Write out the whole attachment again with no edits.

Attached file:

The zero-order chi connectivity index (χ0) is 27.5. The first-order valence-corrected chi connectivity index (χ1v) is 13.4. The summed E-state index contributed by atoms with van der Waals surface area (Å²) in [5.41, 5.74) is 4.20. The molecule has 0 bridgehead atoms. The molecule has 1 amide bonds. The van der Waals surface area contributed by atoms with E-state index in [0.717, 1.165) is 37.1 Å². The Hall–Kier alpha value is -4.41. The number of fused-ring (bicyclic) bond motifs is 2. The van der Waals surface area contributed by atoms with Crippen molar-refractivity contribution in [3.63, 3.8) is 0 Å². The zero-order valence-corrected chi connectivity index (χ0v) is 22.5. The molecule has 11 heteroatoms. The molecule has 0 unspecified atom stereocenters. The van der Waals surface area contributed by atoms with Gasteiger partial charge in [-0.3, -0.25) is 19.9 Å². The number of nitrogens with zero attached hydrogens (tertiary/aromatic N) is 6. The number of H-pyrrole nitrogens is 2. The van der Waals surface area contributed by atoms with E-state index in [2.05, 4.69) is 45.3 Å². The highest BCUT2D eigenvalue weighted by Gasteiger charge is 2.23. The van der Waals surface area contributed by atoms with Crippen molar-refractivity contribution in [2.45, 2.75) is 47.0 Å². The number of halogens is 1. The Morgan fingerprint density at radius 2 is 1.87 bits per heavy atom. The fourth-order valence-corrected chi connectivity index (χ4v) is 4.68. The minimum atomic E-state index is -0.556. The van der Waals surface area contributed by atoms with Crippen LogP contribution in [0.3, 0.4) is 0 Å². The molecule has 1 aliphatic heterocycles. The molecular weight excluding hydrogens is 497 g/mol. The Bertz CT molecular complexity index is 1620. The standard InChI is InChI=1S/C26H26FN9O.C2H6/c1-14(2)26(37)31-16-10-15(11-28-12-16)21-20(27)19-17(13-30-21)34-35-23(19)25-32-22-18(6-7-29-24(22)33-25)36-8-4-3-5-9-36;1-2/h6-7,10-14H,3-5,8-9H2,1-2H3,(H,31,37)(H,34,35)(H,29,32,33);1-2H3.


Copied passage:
The zero-order chi connectivity index (χ0) is 27.5. The first-order valence-corrected chi connectivity index (χ1v) is 13.4. The summed E-state index contributed by atoms with van der Waals surface area (Å²) in [5.41, 5.74) is 4.20. The molecule has 0 bridgehead atoms. The molecule has 1 amide bonds. The van der Waals surface area contributed by atoms with E-state index in [0.717, 1.165) is 37.1 Å². The Hall–Kier alpha value is -4.41. The number of fused-ring (bicyclic) bond motifs is 2. The van der Waals surface area contributed by atoms with Crippen molar-refractivity contribution in [3.63, 3.8) is 0 Å². The zero-order valence-corrected chi connectivity index (χ0v) is 22.5. The molecule has 11 heteroatoms. The molecule has 0 unspecified atom stereocenters. The van der Waals surface area contributed by atoms with Gasteiger partial charge in [-0.3, -0.25) is 19.9 Å². The number of nitrogens with zero attached hydrogens (tertiary/aromatic N) is 6. The number of H-pyrrole nitrogens is 2. The van der Waals surface area contributed by atoms with E-state index in [2.05, 4.69) is 45.3 Å². The highest BCUT2D eigenvalue weighted by Gasteiger charge is 2.23. The van der Waals surface area contributed by atoms with Crippen molar-refractivity contribution in [2.45, 2.75) is 47.0 Å². The number of halogens is 1. The Morgan fingerprint density at radius 2 is 1.87 bits per heavy atom. The fourth-order valence-corrected chi connectivity index (χ4v) is 4.68. The minimum atomic E-state index is -0.556. The van der Waals surface area contributed by atoms with Crippen LogP contribution in [0.3, 0.4) is 0 Å². The molecule has 1 aliphatic heterocycles. The molecular weight excluding hydrogens is 497 g/mol. The Bertz CT molecular complexity index is 1620. The standard InChI is InChI=1S/C26H26FN9O.C2H6/c1-14(2)26(37)31-16-10-15(11-28-12-16)21-20(27)19-17(13-30-21)34-35-23(19)25-32-22-18(6-7-29-24(22)33-25)36-8-4-3-5-9-36;1-2/h6-7,10-14H,3-5,8-9H2,1-2H3,(H,31,37)(H,34,35)(H,29,32,33);1-2H3.